The Bhagavad Gita has been translated into Western languages numerous times.
The translation I present to you here is by Juan Mascaro, who was as much a poet as a Sanskrit scholar. It’s a very poetic translation that serves as a good introduction to the text. At the end of this page I have included reviews to other translations for those who want to go deeper into the text.
The Bhagavad Gita (Penguin Classics) – Translated by Juan Mascaro
Note that the Bhagavad Gita is such a popular book, that Penguin Classics has several translations out. This review obviously applies only to the one by Juan Mascaro.
Juan Mascaro about Karma in the Bhagavad Gita
All life is action, but every little finite action should be a surrender to the Infinite, even as breathing in seems to be receiving of the gift of life, and the breathing out a surrender into the infinite Life. Every little work in life, however humble, can become an act of creation and therefore a means of salvation, because in all true creation we reconcile the finite with the Infinite, hence the joy of creation.
(from the introduction)
Life and Death in the Bhagavad Gita
Bhagavad Gita 8:5
And he who at the end of his time leaves his body thinking of me, he in truth comes to my being: he in truth comes unto me.
On Duty – Bhagavad Gita Quote
Bhagavad Gita 3: 35)
And do thy duty, even if it be humble, rather than another’s, even if it be great. To die in one’s duty is life: to live in another’s is death.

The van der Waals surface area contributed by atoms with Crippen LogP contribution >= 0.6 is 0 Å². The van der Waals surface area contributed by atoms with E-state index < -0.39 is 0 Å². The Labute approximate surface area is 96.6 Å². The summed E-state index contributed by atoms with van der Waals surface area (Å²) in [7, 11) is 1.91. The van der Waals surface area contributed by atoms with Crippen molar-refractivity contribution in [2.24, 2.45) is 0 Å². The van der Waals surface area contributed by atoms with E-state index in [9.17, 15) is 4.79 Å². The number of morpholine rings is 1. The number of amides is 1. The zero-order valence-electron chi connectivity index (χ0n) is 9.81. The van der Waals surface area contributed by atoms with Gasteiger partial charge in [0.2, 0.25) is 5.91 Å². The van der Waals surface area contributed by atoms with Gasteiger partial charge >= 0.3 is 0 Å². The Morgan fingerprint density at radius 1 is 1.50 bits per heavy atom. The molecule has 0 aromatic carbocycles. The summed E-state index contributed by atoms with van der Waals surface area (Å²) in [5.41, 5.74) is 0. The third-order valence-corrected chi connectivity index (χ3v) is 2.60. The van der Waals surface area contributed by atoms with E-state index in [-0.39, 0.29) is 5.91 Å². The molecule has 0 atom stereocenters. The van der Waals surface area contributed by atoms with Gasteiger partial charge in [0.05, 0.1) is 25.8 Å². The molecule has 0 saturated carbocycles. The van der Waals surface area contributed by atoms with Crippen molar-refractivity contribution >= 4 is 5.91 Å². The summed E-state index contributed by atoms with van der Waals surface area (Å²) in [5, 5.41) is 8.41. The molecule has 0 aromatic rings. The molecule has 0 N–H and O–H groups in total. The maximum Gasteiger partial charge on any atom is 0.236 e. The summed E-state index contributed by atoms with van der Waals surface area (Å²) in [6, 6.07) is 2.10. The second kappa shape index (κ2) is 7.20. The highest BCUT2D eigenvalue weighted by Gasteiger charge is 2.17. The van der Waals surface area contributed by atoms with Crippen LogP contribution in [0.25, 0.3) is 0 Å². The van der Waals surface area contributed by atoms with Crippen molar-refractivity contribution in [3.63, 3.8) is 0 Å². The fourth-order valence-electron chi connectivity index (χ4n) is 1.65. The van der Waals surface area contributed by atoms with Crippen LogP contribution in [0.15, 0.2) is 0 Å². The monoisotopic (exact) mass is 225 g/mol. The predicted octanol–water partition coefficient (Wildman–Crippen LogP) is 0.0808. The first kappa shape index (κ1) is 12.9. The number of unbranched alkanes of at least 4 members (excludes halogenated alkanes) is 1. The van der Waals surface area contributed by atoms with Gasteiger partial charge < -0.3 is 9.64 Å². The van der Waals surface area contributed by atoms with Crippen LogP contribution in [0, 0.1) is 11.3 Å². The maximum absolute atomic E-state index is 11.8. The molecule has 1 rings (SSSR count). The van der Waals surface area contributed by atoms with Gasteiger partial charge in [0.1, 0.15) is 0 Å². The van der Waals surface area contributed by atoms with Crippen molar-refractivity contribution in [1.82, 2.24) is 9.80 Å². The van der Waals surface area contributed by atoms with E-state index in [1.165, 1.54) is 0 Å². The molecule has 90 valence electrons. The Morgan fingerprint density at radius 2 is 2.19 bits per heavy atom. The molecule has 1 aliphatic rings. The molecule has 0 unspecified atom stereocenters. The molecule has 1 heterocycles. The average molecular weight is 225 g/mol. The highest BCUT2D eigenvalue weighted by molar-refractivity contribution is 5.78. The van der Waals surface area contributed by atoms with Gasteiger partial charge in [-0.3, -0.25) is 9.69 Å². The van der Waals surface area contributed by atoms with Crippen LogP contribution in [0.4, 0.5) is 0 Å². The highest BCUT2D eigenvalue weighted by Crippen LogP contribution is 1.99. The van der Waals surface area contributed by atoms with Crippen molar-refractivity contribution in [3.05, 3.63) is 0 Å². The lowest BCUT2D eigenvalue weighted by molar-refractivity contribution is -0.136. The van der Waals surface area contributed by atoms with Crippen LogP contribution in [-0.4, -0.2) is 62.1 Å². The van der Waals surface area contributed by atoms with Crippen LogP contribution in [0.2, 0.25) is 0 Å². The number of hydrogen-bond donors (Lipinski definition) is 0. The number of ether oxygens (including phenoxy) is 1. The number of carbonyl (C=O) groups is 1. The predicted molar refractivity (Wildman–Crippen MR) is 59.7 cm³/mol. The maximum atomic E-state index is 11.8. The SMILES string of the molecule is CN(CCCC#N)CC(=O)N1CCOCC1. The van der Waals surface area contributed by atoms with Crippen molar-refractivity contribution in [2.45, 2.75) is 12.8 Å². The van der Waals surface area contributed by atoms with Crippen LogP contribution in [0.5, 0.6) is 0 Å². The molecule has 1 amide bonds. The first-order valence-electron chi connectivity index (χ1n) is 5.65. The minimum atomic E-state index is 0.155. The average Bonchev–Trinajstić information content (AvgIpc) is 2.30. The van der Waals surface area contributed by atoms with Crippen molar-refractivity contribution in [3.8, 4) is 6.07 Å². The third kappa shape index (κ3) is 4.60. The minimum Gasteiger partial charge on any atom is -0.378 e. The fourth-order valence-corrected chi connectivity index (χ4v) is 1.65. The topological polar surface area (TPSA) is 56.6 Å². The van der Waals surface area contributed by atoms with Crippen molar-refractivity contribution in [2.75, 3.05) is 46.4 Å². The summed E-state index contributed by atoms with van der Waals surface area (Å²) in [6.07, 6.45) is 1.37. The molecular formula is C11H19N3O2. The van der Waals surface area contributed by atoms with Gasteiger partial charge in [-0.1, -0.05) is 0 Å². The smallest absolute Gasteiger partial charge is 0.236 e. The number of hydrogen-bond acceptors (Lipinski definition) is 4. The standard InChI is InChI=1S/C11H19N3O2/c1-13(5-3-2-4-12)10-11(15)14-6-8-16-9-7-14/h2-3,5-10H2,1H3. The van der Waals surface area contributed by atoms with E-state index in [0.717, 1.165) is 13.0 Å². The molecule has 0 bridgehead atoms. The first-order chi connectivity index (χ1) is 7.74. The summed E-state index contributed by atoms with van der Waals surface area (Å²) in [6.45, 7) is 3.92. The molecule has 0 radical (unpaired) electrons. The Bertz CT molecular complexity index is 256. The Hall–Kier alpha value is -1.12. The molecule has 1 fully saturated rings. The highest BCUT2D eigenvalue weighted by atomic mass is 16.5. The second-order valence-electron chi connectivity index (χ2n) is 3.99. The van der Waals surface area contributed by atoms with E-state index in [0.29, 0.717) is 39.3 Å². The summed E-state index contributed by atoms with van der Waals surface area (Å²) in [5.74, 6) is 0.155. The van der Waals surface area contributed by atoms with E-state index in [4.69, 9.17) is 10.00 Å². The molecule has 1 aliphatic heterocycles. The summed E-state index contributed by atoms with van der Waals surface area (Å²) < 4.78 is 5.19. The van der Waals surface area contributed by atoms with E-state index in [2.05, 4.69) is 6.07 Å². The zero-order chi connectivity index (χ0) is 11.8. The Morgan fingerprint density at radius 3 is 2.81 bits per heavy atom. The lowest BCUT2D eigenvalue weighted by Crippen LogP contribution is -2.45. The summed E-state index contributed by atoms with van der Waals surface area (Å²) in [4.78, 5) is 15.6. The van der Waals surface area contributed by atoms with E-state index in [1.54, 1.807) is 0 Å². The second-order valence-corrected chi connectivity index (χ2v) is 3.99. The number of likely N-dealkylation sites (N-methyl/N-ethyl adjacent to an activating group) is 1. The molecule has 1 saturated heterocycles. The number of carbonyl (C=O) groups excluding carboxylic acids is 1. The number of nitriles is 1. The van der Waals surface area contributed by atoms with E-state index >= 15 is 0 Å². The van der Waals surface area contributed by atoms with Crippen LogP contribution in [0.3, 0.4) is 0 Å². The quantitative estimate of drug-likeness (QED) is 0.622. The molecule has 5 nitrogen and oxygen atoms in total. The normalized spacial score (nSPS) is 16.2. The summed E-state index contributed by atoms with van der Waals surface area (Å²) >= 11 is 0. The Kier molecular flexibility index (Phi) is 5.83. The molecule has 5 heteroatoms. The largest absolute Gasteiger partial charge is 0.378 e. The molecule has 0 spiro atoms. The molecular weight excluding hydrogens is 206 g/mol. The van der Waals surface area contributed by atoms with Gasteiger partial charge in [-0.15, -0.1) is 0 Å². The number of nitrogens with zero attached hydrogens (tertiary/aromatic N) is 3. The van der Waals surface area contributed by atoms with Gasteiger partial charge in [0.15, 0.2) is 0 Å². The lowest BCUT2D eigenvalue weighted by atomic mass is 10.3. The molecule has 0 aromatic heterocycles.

Other translations of the Bhagavad Gita – The Lord’s Song
This translation is included here because it is so popular. It is popular, because it has been given for free to numerous spiritual searchers.
However, the translation and commentary are rather simplistic: they lack depth and nuance.
I would NOT recommend buying this version of the Bhagavad Gita
Mahatma Gandhi’s commentary on the Bhagavad Gita is famous, and with good reason: he translates the ancient philosophy into something applicable to today, right now.
These lectures were given during a time when India was in turmoil: trying to liberate itself from the English occupation. Gandhi’s message is at once peaceful and subversive. He wants his listeners to fight as Arjuna did: without caring for the outcome, merely fighting because it is right to fight for freedom.
Unfortunately, of course, most people can’t do that. Still, these lectures are an inspiration.
A good introduction the the Gita. This translation is in prose, rather than verse – which makes the translators job easier: they only have to translate the meaning, not the rhythm of the text.
The result is at once authentic, nuanced and accessible.
A thorough translation and commentary on the Bhagavad Gita in which the nuances of the text come through. Includes extensive notes to help the reader go deeper into the meaning of the text.
Buy now: The Bhagavad Gita (Penguin Classics)